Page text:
IMO, just focus on eating eggs, meat, chicken, fish, veggies, fruits & nuts. Don't count calories, don't count carbs, and keep it simple. The pounds & fat will slowly more or less fade away and your health will improve.

    My suggestion: Stop being a perfectionist.

    Best to you,
    Grizz
    Last edited by Grizz; 02-12-2011 at 03:51 AM.

  3. #3
    IcarianVX's Avatar
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    I used to count calories. I would make sure that I got no more than 2,000 calories on a non-workout day and 2,250 calories on a workout day. I did that for years and saw *some* scale weight movement, but it wasn't consistent. I yo-yo'd all over the place. I couldn't keep the fat off to save my damned life but I can gain muscle like no one else I know. I knew that low-carb types of diets were what I needed, but I could never find one that I could stick to. I found Mark and The Primal Blueprint in November of 2010 and it has totally changed everything. I started at 203lbs (after a strict low-carb diet for 2 months that sucked) and was shocked to find that I am currently am at 211. BUT, I can start to see my abs for the first time in my life and I haven't concerned myself with counting calories. I did track them for 2 weeks at the end of January to see what the macro breakdown of what I was eating and it worked out to be just under 3,000 calories per day with about 65-70% coming from fat, 25% from protein and 5-10% from carbs.
    Once I stopped worrying about the calorie content of foods and just figured out what I *wanted* (and it fit the blueprint) everything just fell into place.
    Some people probably do eat a lot less calories than they used to, I just happen to eat a lot more and that is what works for me. Not obsessing about the number is the *best* part of this for me. Takes all the stress away.

  4. #4
    batty's Avatar
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    here is my take on it all:

    eating a CW diet has deprived your body of what it needs. it doesn't matter if you were calorie restricting or eating at maintenance - the type of food that CW promotes does not nourish your body.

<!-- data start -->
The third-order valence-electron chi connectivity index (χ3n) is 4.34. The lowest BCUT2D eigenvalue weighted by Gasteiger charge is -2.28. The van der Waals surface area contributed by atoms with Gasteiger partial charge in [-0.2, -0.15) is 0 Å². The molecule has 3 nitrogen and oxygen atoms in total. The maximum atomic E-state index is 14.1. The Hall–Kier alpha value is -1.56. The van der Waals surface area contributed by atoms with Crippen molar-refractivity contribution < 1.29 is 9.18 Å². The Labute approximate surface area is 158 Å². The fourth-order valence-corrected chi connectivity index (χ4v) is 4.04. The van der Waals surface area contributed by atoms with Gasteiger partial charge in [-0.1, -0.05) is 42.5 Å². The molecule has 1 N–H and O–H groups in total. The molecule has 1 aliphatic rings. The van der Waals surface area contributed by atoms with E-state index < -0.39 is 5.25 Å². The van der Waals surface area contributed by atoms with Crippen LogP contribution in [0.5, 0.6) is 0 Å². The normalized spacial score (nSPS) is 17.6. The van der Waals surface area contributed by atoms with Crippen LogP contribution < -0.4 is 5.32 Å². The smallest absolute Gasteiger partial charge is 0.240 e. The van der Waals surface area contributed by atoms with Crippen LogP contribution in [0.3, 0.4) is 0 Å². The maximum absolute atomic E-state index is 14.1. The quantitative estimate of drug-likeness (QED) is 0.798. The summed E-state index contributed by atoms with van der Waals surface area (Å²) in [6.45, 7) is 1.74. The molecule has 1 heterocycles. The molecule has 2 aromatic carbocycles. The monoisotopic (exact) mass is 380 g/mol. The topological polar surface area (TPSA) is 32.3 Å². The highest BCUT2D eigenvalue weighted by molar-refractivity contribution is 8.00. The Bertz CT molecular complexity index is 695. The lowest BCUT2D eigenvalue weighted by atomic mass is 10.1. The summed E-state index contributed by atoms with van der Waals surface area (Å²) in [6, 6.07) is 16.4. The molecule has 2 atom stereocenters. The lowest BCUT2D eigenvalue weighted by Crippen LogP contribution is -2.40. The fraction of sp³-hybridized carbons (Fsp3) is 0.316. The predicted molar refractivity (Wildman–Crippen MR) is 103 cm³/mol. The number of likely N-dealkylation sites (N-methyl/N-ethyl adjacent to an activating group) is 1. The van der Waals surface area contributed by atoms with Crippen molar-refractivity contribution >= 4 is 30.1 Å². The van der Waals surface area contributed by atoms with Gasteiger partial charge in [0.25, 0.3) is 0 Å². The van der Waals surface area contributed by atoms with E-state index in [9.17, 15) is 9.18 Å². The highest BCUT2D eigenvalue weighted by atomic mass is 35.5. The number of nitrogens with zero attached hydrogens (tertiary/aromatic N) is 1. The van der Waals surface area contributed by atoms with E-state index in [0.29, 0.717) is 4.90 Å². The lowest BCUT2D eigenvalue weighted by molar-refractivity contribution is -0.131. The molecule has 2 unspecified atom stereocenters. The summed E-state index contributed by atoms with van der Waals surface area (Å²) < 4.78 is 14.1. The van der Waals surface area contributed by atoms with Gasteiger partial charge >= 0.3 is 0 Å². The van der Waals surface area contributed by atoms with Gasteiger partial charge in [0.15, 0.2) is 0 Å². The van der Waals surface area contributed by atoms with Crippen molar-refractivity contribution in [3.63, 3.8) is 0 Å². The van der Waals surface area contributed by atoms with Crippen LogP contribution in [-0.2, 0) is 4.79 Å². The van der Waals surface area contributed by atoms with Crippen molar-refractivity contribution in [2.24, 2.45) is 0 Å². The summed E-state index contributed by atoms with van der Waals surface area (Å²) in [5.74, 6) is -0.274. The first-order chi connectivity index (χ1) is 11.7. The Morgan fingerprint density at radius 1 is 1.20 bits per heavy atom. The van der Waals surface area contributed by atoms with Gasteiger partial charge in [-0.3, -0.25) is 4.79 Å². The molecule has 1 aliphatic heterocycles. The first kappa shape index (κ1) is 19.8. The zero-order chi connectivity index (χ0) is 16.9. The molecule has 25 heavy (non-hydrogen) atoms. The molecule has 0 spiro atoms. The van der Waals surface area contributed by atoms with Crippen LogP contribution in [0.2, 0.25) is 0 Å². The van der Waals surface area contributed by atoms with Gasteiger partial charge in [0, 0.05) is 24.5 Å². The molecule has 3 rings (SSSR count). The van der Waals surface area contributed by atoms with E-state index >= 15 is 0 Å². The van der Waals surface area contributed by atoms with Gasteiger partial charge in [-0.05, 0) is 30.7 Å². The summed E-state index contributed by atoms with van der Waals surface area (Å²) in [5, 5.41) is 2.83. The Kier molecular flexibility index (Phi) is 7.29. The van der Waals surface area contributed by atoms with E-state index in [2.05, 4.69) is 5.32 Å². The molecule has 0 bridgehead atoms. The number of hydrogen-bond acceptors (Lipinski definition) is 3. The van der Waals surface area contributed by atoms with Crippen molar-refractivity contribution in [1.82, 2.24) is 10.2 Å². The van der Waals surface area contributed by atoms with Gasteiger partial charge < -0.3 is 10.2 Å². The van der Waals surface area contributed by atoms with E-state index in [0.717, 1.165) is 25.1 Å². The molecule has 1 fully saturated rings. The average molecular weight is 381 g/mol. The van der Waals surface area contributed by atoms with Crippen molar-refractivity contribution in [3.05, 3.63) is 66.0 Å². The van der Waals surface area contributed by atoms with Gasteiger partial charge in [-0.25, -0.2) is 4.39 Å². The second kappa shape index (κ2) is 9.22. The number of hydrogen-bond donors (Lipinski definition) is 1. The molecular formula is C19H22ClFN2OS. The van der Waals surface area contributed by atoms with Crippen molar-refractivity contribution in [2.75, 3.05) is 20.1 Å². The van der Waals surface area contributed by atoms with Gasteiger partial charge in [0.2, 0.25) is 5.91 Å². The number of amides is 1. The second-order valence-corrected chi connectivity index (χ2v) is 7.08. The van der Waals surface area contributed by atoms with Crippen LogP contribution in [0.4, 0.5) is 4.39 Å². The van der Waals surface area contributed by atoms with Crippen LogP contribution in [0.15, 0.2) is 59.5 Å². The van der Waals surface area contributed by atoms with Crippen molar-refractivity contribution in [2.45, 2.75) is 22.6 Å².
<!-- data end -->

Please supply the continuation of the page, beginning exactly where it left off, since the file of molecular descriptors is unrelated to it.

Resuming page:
eating this way does. however, now you're dealing with a body that has been deprived of what it needs for a very long time. so its going to want it. and you will eat it. but, because of the CW crap that has been embedded into our brains, it seems to be an alarming amount of food. so you worry.

    i think that too many people jump right in with the calorie restriction and not so much the healing aspect. you have spent years bombarding your body with not the right food and its done its damage. you need to give your body time to fix itself. this may, for some people, mean eating a crap ton of PB food.

    however, given enough time, once your body is getting enough of what it needs, it will regulate itself. this may be 3 weeks in, or 3 months in. what you think your body needs and what your body knows it needs are two different things, and your body will always prevail no matter how much you restrict.

    my suggestion: skip the calorie tracking for now and just eat PB and focus on getting your body running properly. i know this is INCREDIBLY tough because of the fear CW has instilled in us, but this WOE does work. once your body is getting enough, you will realize that one day, you ARE eating less. make sure you are eating when you are actually hungry, and not because you have subconsciously instilled a pavlovian response to 'eating times' as dictated by CW. just do not develop a fear of food. as long as you're eating PB, you're doing right by your body.


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  5. #5
    Gathwh's Avatar
    Gathwh is offline Senior Member
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    I started eating much less on this WOE. Slowly my food intake has creeped up as I have gotten thinner, but I have never gained fat. Look at it this way: an 8 egg omelet for breakfast, a large leafy green salad for dinner and 1 lb of meat is a huge amount of food for a day, but it's under 2000 calories. Leastways if fitday is correct. I would advise eating 2-3 meals a day until you are full if you are trying to lose weight, snacks have a way of not adding overall satiety.